I am a little hesitant to tell people outside of my research field what I study, which is surprising if you know me - I love talking about my research. It’s fascinating (and I’m not at all biased). I would like to think my enthusiasm for my research project is contagious; however, my fervor is often met with varying degrees of disgust. Why?
Because I study parasites. And not just any parasites; I study the roundworms, tapeworms, and flukes of rats and mice. Not only is there a stigma against parasites, but also against the rodents I collect. I will spare you the explanation of why rodents are awesome and mostly misunderstood, but I will be delving a bit more into the study of parasites.
These groups of parasites, the roundworms, tapeworms, and flukes, are collectively known as helminths. In most cases, these helminths reside in the body cavity, organs, and various tissues of their hosts. While their creepy crawly nature may repulse some people, they are remarkably important to individual hosts, populations, communities, and to the ecosystem as a whole, yet they are often ignored in many fields of study in the biological sciences. There is a growing body of literature attesting to their importance even outside of human and veterinary medicine (see citations below for a few examples).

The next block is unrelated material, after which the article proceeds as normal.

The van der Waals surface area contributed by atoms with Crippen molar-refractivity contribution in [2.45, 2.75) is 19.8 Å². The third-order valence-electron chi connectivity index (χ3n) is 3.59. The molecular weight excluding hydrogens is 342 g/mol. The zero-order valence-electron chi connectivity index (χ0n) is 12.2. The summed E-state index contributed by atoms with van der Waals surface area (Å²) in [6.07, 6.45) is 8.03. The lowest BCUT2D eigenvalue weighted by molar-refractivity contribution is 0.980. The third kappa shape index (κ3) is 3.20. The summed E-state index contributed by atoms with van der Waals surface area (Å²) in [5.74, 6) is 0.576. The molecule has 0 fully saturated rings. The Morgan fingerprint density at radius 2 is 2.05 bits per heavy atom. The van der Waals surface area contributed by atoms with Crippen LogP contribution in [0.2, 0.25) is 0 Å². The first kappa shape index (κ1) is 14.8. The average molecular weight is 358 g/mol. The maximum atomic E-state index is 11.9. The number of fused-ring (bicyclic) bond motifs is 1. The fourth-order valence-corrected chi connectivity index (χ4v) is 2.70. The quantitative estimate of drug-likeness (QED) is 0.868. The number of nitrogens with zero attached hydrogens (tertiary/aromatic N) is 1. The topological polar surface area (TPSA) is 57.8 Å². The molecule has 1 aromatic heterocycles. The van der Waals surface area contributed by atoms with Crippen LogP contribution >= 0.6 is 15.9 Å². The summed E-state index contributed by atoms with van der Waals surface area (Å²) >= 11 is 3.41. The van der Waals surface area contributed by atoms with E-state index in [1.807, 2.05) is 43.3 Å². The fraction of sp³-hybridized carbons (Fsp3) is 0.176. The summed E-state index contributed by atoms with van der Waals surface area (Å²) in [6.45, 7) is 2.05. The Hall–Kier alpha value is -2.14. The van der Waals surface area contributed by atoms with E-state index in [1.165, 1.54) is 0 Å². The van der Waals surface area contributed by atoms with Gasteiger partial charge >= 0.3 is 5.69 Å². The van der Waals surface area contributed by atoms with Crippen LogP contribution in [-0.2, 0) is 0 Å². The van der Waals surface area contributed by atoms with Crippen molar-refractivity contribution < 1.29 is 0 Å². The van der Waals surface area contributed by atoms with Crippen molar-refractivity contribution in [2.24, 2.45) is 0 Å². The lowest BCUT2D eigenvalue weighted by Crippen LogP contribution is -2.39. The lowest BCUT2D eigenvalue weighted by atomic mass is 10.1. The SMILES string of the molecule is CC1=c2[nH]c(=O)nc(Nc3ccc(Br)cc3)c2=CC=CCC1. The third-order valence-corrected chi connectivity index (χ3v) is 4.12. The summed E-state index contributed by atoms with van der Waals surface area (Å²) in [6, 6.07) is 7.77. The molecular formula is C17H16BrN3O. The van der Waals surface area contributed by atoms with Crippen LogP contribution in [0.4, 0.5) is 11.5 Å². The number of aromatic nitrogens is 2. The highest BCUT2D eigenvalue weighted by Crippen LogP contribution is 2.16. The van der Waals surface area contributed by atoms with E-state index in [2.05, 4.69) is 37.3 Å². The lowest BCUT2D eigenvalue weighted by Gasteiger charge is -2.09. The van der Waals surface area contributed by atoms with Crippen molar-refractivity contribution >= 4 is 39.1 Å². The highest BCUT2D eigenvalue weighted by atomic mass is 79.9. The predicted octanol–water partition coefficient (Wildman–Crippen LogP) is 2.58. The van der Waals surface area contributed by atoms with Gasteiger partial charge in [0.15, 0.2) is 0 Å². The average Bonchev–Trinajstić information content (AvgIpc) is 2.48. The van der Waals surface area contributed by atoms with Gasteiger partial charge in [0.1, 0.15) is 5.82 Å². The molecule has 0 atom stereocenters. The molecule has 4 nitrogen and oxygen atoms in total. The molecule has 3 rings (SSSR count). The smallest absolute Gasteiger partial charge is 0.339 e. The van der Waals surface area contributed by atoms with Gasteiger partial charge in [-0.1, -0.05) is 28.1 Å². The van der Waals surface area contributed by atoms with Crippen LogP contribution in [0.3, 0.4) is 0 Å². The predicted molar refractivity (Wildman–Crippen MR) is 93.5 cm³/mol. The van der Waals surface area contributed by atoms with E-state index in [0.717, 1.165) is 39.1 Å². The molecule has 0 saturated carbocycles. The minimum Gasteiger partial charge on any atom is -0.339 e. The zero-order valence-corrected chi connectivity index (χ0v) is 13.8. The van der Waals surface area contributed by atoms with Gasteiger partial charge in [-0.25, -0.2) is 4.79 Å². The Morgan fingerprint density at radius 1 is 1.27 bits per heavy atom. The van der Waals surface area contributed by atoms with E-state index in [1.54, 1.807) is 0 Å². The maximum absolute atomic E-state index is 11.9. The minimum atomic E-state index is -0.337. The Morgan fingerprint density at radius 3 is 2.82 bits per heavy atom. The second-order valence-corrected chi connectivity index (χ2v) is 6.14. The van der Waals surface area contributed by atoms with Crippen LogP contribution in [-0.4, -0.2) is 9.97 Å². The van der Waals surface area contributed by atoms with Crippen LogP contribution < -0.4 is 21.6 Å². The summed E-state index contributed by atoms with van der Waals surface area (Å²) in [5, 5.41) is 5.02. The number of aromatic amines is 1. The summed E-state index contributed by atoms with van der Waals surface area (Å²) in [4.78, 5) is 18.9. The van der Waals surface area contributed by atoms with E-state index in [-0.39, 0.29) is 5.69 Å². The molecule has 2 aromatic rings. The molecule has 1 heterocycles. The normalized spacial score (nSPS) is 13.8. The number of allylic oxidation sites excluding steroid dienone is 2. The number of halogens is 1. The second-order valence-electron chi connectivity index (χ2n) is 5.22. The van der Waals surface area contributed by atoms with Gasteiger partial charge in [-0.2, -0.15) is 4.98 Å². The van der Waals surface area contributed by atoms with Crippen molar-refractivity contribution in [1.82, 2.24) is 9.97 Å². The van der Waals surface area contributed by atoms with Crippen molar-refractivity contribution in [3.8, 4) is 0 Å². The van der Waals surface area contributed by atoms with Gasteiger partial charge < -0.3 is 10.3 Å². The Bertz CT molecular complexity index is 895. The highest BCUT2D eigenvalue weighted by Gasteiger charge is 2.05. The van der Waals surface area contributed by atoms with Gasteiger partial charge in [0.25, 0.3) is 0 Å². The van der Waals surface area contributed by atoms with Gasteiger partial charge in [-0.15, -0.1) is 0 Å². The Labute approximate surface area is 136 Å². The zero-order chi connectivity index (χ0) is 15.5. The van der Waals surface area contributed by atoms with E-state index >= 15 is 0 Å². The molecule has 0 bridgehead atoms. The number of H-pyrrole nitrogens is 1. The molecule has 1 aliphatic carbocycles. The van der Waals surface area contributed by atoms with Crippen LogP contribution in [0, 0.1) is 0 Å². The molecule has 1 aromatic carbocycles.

Before scientists can determine the role of parasites in host evolution, community ecology, trophic ecology, and so on, we must first know more about parasite diversity and abundance. Parasites are largely understudied, and species new to science are still being discovered and described. Parasitological surveys of hosts have merit for documenting the diversity and abundance of parasitic species in hosts.